Department of Mechanical and Aerospace Engineering

MAE 1203 - Introduction to Mechanical Engineering

Spring 2003

Project Description

The class project involved the design and construction of a computer-controlled XY stage, with each axis controlled by a separate stepper motor. The motors had a resolution of 200 steps/revolution, and were driven by a four-transistor output stage controlled from the parallel port of a personal computer.

Each group was given two motors, the corresponding motor drive (output stage) and a power supply. The students were also instructed on the basics of how to drive stepper motors by sending sequences of zeros and ones to the transistors that drive the motor coils. A program in GWBasic describing the basic sequence to turn a motor one step in either direction (both half step and full step) was given to them and explained in detail.

Each group had to develop

  • A detailed mechanical design of their machine, including assembly drawings and detail drawings of all the required parts. Several design reviews were dedicated to discuss functionality, reliability, cost, manufacturability, assembly, etc.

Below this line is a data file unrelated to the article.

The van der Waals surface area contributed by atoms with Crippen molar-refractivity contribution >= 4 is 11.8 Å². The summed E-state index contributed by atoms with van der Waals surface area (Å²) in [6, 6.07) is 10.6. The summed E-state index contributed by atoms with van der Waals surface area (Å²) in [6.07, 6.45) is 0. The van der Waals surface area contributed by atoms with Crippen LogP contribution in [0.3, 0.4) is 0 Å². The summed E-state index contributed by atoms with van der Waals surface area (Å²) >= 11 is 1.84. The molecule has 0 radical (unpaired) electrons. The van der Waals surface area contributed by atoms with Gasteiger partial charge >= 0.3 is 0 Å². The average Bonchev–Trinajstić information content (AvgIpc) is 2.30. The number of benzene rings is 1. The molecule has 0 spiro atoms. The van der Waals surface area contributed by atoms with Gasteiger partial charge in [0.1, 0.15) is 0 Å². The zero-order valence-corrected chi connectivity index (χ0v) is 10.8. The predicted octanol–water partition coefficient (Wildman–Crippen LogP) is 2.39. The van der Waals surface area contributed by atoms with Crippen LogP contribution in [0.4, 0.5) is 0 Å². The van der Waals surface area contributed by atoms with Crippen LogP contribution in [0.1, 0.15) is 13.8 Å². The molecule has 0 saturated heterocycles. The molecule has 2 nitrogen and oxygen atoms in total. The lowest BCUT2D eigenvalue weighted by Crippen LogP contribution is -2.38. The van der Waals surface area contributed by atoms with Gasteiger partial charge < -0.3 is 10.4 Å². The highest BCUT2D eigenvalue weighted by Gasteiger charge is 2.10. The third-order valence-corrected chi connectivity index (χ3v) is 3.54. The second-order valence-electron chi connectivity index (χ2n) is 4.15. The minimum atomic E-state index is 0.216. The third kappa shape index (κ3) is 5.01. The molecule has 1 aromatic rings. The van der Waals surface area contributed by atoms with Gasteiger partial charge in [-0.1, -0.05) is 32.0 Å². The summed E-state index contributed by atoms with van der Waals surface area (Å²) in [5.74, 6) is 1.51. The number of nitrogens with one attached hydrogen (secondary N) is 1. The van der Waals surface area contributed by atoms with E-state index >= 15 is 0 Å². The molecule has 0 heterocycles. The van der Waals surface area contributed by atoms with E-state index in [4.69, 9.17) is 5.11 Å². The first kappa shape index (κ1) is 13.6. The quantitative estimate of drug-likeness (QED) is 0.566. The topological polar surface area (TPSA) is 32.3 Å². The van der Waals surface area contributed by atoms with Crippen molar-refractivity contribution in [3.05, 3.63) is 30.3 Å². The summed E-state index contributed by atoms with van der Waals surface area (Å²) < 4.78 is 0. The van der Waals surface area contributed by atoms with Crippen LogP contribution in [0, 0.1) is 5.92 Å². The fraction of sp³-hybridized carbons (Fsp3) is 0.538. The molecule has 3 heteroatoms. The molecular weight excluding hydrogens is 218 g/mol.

• A cost analysis of their design, locate vendors for parts that needed to be purchased, and have a final budget approved by the instructor before proceed to fabrication.
    All machine components that were not purchased off-the-shelf had to be manufactured, assembled and connected to the motors and drive electronics.
  • The motor drivers, which had to be interfaced to the parallel port of their PCs. Some laptops have output voltage levels lower than what is required to control the motor drivers, therefore some groups had to build line drivers or a new output stage with different transistors.
  • The corresponding software to drive their machines. The students had the choice to use either GWBasic or C++ to develop their code. The machines had to perform the following functional tests
    • Draw straight lines at various slopes
    • Draw a circle
    • Draw a letter "M"

The machines were graded according to the following criteria

  • Functionality; how well could the tasks be performed. Accuracy and resolution (40%)
  • Quality of manufacture and assembly. Reliability, robustness and overall design quality (40%)
  • Time of execution (10%)
  • Other (cost, ease of assembly, manufacturability) (10%)

Instructor: Hector Gutierrez, Assistant Professor, MAE

Best Performing Machine, 3rd Place (tie)
Best Software Award for Software Correction of BacklashBest Performing Machine, 3rd Place (tie)
Best Performing Machine, 1st PlaceBest Performing Machine, 2nd Place
Best Performing Machine, 3rd Place (tie)